War and Conflict
Why was Macedonian king Alexander known as “the Great”?
The Macedonian king Alexander the Great (356–323 B.C.) has passed through history as a legendary figure, a reputation attributable to the fact that he conquered virtually all of the known world in his day. In effect, he was king of the world, though his tenure in that role was relatively brief.
Born in the Greek city-state of Macedonia, Alexander was the son of King Philip II (382–336 B.C.), who had risen to power three years earlier. He had an upbringing and education befitting a young Greek prince: Alexander was tutored by Greek philosopher Aristotle (384–322 B.C.) and was trained in athletics and war. His studies of Greek literature and art would later combine with his skill as a warrior to produce a formidable conqueror: Inspired by Greek culture, he also possessed the military prowess and cunning necessary to spread Hellenism (Greek culture) throughout the known world.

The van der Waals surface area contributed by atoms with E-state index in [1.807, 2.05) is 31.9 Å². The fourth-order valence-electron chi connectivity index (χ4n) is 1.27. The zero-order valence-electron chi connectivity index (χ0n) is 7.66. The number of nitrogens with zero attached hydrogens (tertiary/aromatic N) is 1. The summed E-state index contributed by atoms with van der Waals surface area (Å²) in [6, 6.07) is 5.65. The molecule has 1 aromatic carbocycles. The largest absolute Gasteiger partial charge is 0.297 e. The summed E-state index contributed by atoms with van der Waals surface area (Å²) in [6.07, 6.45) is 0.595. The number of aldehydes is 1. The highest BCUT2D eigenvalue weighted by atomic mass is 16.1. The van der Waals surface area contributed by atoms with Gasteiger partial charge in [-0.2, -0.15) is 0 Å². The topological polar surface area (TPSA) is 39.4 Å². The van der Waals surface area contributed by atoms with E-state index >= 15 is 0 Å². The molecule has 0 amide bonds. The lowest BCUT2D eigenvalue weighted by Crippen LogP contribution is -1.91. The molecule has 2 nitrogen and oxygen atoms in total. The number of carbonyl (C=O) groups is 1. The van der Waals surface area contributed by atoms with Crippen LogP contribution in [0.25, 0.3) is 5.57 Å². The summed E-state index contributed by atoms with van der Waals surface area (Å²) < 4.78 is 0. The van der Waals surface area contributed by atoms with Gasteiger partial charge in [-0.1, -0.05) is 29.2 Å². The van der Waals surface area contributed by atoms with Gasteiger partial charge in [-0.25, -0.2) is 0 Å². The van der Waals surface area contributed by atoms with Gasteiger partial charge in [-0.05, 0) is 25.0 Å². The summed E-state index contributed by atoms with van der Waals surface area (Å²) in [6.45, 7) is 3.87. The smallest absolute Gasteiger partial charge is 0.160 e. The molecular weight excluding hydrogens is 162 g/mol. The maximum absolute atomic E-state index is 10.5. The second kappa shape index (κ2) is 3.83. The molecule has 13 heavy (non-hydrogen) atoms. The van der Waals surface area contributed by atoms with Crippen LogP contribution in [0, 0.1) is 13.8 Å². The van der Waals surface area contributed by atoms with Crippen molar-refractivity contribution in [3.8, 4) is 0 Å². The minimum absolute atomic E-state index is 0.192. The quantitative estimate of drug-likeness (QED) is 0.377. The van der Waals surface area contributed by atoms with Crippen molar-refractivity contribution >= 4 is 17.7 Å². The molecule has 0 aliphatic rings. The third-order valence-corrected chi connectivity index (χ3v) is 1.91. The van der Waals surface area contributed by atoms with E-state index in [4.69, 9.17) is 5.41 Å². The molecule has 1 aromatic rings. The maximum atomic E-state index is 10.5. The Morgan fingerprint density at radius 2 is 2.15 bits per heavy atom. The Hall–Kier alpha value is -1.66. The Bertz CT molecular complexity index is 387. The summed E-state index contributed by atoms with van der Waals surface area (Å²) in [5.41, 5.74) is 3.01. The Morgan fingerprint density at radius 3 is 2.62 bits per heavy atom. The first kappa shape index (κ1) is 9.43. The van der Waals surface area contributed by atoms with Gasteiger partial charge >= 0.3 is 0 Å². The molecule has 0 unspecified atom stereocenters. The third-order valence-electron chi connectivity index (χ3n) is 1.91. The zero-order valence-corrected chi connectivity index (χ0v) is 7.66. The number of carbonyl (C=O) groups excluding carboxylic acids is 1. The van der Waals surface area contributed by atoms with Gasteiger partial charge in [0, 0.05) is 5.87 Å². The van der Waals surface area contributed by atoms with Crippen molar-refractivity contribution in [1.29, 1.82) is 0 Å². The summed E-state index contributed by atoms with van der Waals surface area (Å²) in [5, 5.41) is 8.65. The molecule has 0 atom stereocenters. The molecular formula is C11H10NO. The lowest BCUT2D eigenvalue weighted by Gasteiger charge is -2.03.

At the age of 16, Alexander began running the government of Macedonia while his father, King Philip, waged military campaigns to protect and expand his kingdom. At the age of 17, Alexander joined his father on the battlefield, where he commanded a section of the army to defeat Thebes. When Philip was assassinated in 336 B.C., Alexander acted quickly to assert his claim to the throne. Having done so by 335 B.C., he continued to carry out his father’s campaigns, securing Greece and the Balkan Peninsula by the fall of that year. He followed this with an all-out offensive on the Persian Empire, long the enemy of Greece. Supremely courageous and confident in his own abilities as well as in his troops (which numbered in the tens of thousands), by the fall of 331 B.C. Alexander had defeated the Persian army and along the way claimed Egypt. The centuries-old Persian Empire crumbled, and the young Macedonian king proclaimed himself “Lord of Asia.” Still, he pressed on, claiming Afghanistan (where he solidified his claim by marrying a young princess) and then India. He was poised to take the Arabian peninsula in 324 B.C. when he died of fever. He was 33. His vast kingdom, which he had ruled leniently but nevertheless authoritatively, was divided among his former generals.